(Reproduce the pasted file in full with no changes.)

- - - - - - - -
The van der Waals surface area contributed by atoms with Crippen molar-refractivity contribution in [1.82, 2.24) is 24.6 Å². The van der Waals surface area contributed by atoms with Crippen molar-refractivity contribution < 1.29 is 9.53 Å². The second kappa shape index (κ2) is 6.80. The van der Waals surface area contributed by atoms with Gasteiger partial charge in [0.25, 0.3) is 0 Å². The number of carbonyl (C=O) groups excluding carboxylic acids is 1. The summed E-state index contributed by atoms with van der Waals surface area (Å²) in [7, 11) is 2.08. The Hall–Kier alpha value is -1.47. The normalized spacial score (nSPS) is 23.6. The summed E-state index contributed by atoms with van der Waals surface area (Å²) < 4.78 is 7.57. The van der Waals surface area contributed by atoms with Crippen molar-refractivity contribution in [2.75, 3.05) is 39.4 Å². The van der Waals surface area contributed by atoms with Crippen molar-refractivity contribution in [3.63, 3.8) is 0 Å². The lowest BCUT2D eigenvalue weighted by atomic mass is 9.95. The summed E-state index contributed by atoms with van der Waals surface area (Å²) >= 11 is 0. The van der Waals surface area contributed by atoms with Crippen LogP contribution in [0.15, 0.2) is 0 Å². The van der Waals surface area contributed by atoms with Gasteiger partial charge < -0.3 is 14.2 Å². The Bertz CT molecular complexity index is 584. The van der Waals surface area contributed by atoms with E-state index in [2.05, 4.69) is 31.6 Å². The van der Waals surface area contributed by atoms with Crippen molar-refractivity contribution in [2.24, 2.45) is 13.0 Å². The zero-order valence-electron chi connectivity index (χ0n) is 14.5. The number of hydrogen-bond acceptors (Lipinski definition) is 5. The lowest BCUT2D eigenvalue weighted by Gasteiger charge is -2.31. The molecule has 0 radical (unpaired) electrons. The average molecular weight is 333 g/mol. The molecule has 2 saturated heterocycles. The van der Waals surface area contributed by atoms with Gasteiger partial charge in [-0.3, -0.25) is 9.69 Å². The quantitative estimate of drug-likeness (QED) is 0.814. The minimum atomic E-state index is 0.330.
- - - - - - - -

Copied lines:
The van der Waals surface area contributed by atoms with Crippen molar-refractivity contribution in [1.82, 2.24) is 24.6 Å². The van der Waals surface area contributed by atoms with Crippen molar-refractivity contribution < 1.29 is 9.53 Å². The second kappa shape index (κ2) is 6.80. The van der Waals surface area contributed by atoms with Gasteiger partial charge in [0.25, 0.3) is 0 Å². The number of carbonyl (C=O) groups excluding carboxylic acids is 1. The summed E-state index contributed by atoms with van der Waals surface area (Å²) in [7, 11) is 2.08. The Hall–Kier alpha value is -1.47. The normalized spacial score (nSPS) is 23.6. The summed E-state index contributed by atoms with van der Waals surface area (Å²) < 4.78 is 7.57. The van der Waals surface area contributed by atoms with Crippen molar-refractivity contribution in [2.75, 3.05) is 39.4 Å². The van der Waals surface area contributed by atoms with Crippen molar-refractivity contribution in [3.63, 3.8) is 0 Å². The lowest BCUT2D eigenvalue weighted by atomic mass is 9.95. The summed E-state index contributed by atoms with van der Waals surface area (Å²) >= 11 is 0. The van der Waals surface area contributed by atoms with Crippen LogP contribution in [0.15, 0.2) is 0 Å². The van der Waals surface area contributed by atoms with Gasteiger partial charge < -0.3 is 14.2 Å². The Bertz CT molecular complexity index is 584. The van der Waals surface area contributed by atoms with E-state index in [2.05, 4.69) is 31.6 Å². The van der Waals surface area contributed by atoms with Crippen molar-refractivity contribution in [2.24, 2.45) is 13.0 Å². The zero-order valence-electron chi connectivity index (χ0n) is 14.5. The number of hydrogen-bond acceptors (Lipinski definition) is 5. The lowest BCUT2D eigenvalue weighted by Gasteiger charge is -2.31. The molecule has 0 radical (unpaired) electrons. The average molecular weight is 333 g/mol. The molecule has 2 saturated heterocycles. The van der Waals surface area contributed by atoms with Gasteiger partial charge in [-0.3, -0.25) is 9.69 Å². The quantitative estimate of drug-likeness (QED) is 0.814. The minimum atomic E-state index is 0.330.